Manja slova Veća slova RSS


Interview of the Minister of Finance, Milorad Katnić, for Bloomberg

Published date: 18.06.2011 16:47 | Author: Ivona Mihajlović

Ispis Print

June 17 (Bloomberg) -- Montenegro will keep issuing about 200 million euros ($285 million) of Eurobonds a year to ensure stable financing of its budget deficit and lower borrowing costs, Finance Minister Milorad Katnic said.

We plan to continue to borrow via Eurobond issues in the coming years, around 200 million euros a year,” Katnic said today in an interview at a conference in Becici, Montenegro. The country, the smallest former Yugoslav republic, has already raised 180 million euros from Eurobonds this year and will spend the money to repay more expensive or maturing debt.

This year alone we will spend 140 million euros to service other debts,” Katnic said, adding that the country spends around 4 percent of GDP a year on debt servicing. “The important thing is that we build a yield curve and that our new borrowing gets cheaper,” he said.

Katnic said he had no concerns that the Greek debt crisis would lead to demands that Montenegro, which is seeking to join the European Union, stop using the euro as its currency.

It is in the interest of the EU and the ECB that the countries joining are stable,” Katnic said. “Even if they were explicitly demanding that we abandon the euro we will not abandon it”.

Montenegro adopted the euro a decade ago, while still part of the former Yugoslavia, avoiding the fallout from financial and price instability in the neighboring republic of Serbia.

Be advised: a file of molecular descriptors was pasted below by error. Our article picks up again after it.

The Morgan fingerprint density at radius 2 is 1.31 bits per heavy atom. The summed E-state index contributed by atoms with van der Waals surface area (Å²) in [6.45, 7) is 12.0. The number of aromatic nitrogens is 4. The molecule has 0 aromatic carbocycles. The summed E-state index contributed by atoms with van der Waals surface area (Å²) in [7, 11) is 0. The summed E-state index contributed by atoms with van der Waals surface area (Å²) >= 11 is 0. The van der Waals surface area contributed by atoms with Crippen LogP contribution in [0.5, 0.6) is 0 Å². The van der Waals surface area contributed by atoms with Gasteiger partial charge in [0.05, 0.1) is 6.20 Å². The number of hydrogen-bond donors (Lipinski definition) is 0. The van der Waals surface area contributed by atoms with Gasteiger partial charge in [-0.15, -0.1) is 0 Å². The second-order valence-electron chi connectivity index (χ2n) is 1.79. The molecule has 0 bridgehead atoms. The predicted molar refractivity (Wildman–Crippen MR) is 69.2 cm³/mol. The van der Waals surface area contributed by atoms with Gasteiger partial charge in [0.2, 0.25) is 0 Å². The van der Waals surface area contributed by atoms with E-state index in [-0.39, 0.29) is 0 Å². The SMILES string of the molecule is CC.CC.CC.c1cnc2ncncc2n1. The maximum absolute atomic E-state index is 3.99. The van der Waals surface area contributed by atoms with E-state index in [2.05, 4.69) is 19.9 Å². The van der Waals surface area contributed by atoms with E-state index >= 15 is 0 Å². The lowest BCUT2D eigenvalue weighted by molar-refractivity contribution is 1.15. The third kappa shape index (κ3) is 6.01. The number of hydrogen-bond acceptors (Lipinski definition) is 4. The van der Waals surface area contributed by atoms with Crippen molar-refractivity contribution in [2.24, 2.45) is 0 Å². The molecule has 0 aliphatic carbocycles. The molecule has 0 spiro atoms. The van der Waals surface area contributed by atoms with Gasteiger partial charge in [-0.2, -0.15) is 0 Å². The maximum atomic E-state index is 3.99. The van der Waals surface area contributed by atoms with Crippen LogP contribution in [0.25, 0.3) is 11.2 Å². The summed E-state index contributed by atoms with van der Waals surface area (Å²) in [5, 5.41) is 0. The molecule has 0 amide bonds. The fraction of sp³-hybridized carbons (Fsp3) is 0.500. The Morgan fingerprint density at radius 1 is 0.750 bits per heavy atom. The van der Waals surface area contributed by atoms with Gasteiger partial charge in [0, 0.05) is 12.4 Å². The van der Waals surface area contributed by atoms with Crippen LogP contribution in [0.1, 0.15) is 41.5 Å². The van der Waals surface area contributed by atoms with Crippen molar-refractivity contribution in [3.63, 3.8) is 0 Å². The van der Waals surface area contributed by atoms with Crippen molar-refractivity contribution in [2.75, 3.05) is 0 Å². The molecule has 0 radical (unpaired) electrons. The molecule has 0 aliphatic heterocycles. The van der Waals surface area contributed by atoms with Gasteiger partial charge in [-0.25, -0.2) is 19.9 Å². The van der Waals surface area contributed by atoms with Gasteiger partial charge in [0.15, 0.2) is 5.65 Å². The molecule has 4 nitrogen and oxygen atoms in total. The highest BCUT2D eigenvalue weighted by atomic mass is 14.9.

Growth Projection

The Montenegrin government is hoping economic growth will accelerate in 2012 to as much as 5 percent, mainly led by tourism and construction, from 2.5 percent this year, Katnic said.

The global financial crisis has slowed government plans to cut its budget deficit more quickly. This year’s shortfall will narrow to 3 percent of GDP from 3.7 percent in 2010, above the initially planned 2.6 percent, the minister said. Inflation, currently 3.6 percent and mainly driven by the global increase in food and fuel prices, should slow to 3 percent by the end of the year, he said.

The country is hoping to attract foreign direct investment of as much as 600 million euros or 17 percent to 18 percent of GDP this year, Katnic said.

The trend is positive in the first months of the year with 45 million euros a month,” he said. “If big tourism projects are started after the tourist season, we can expect a significant inflow of foreign direct investments this year.”

Journalist: Gordana Filipović